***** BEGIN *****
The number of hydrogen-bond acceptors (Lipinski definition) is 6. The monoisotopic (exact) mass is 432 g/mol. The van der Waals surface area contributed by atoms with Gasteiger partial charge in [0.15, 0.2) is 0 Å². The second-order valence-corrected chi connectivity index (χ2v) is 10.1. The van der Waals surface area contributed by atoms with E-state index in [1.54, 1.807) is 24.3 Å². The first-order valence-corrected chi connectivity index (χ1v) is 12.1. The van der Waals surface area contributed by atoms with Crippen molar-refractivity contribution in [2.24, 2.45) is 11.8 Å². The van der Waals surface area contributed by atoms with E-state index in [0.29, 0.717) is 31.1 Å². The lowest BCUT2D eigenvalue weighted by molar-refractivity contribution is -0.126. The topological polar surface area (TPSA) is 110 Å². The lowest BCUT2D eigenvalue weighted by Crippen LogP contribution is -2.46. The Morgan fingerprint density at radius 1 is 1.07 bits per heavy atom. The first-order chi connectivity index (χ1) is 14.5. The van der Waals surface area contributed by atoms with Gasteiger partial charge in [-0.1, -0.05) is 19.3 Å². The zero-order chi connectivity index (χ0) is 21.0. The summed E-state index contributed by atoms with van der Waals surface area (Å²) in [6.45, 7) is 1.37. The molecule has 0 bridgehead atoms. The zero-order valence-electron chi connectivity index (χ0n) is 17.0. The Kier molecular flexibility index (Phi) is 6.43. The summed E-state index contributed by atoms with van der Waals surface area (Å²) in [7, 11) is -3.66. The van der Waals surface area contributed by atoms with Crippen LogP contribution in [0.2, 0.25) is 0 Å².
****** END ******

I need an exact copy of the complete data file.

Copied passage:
The number of hydrogen-bond acceptors (Lipinski definition) is 6. The monoisotopic (exact) mass is 432 g/mol. The van der Waals surface area contributed by atoms with Gasteiger partial charge in [0.15, 0.2) is 0 Å². The second-order valence-corrected chi connectivity index (χ2v) is 10.1. The van der Waals surface area contributed by atoms with E-state index in [1.54, 1.807) is 24.3 Å². The first-order valence-corrected chi connectivity index (χ1v) is 12.1. The van der Waals surface area contributed by atoms with Crippen molar-refractivity contribution in [2.24, 2.45) is 11.8 Å². The van der Waals surface area contributed by atoms with E-state index in [0.29, 0.717) is 31.1 Å². The lowest BCUT2D eigenvalue weighted by molar-refractivity contribution is -0.126. The topological polar surface area (TPSA) is 110 Å². The lowest BCUT2D eigenvalue weighted by Crippen LogP contribution is -2.46. The Morgan fingerprint density at radius 1 is 1.07 bits per heavy atom. The first-order chi connectivity index (χ1) is 14.5. The van der Waals surface area contributed by atoms with Gasteiger partial charge in [-0.1, -0.05) is 19.3 Å². The zero-order chi connectivity index (χ0) is 21.0. The summed E-state index contributed by atoms with van der Waals surface area (Å²) in [6.45, 7) is 1.37. The molecule has 0 bridgehead atoms. The zero-order valence-electron chi connectivity index (χ0n) is 17.0. The Kier molecular flexibility index (Phi) is 6.43. The summed E-state index contributed by atoms with van der Waals surface area (Å²) in [7, 11) is -3.66. The van der Waals surface area contributed by atoms with Crippen LogP contribution in [0.2, 0.25) is 0 Å².